January 2008 - Posts
Got an exception being thrown with only its name being displayed in the output window?
Want to catch that exception? Just click on Debug -> Exceptions (Ctrl D, E) and check the exception you want to catch whenever it's thrown:
Now the debugger will catch any exception of that type, regardless of whether it was handled or not.
Dependency Properties and Routed Events are special WPF mechanisms that can be used in place of the CLR's normal Properties and Events, since they are more powerful, although less typed. You can even define a dependency property or routed event without a matching property or event and one can access the property's value or attach to the event using simple code.
However, it seems that what you can do in code, you can't do in XAML. For instance, I have a control named Test, that has a property named MyProperty. If I decide against exposing it as a CLR property (maybe it only has meaning when used in WPF's markup), I can still use this line to set it:
The above line compiles, runs and I'm a happy camper. However, try to get the following XAML to compile:
<local:Test x:Name="test" MyProperty="10" />
You'll get: error MC3072: The property 'MyProperty' does not exist in XML namespace [...]
So what this means is that without CLR properties exposing them, you can't use dependency properties in XAML (the same is true for events and routed events).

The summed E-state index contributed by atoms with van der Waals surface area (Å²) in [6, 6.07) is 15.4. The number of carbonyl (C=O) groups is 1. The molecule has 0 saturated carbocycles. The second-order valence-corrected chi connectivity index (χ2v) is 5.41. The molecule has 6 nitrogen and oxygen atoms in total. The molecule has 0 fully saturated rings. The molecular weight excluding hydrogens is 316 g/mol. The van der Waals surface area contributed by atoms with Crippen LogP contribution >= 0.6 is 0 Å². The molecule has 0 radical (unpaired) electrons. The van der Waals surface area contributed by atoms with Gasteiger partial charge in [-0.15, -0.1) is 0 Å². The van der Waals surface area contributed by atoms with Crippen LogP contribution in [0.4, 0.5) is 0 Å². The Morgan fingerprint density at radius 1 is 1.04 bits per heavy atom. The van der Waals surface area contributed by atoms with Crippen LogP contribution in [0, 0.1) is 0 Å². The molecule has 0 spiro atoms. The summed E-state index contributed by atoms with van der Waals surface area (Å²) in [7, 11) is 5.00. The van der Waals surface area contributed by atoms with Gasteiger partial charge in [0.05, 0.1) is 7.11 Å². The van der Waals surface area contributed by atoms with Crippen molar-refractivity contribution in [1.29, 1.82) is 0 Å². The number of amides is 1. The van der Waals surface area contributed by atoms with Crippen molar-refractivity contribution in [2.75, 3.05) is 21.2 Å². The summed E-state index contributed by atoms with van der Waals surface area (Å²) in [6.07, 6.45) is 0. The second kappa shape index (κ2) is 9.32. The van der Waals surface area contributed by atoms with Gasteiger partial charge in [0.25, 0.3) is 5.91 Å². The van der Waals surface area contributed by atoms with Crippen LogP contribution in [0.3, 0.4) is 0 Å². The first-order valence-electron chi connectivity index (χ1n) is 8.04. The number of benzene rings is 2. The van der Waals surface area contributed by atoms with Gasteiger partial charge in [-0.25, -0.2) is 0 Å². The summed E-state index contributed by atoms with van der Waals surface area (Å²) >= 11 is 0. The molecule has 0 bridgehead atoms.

It strikes me as odd that WPF's XAML compiler can't handle its own mechanism without requiring you to add more, unnecessary code.
I don't use GMail as my primary address, but it's a very useful service. It's lean, fast (if you use the old UI) and it's portable (duh).
My first GMail account was for my personal use, to get notifications about comments to my blog, etc. As I found GMail to be more and more useful, I opened a couple more accounts, to isolate my private life (and GMail account) from my business life. As GMail allows you to send email using a different 'From' field and also reply to each incoming email with the address you sent it from, you can simply direct your GMail Notifier at the main account and forget about managing the others. The problems began once I opened an account under an alias, rather than my under my real name.
GMail Talk (or GTalk) allows anyone who knows your email address to talk to you. That's very nice in theory, but suppose you don't want the person you're mailing using an alias to know who you are. Once that person has you in their Talk list, they will now view your full details, but not those that belong to your alias account, but to the account you are using (your real, personal account)!
And best of all - there is no way to turn the bloody thing off! I've emailed the GMail team a couple of weeks back and have not heard from them. Mind your step!
(I never asked for anything like this before, but please link to this post, echo it, digg it... anything! This is too important a privacy concern to keep quiet!)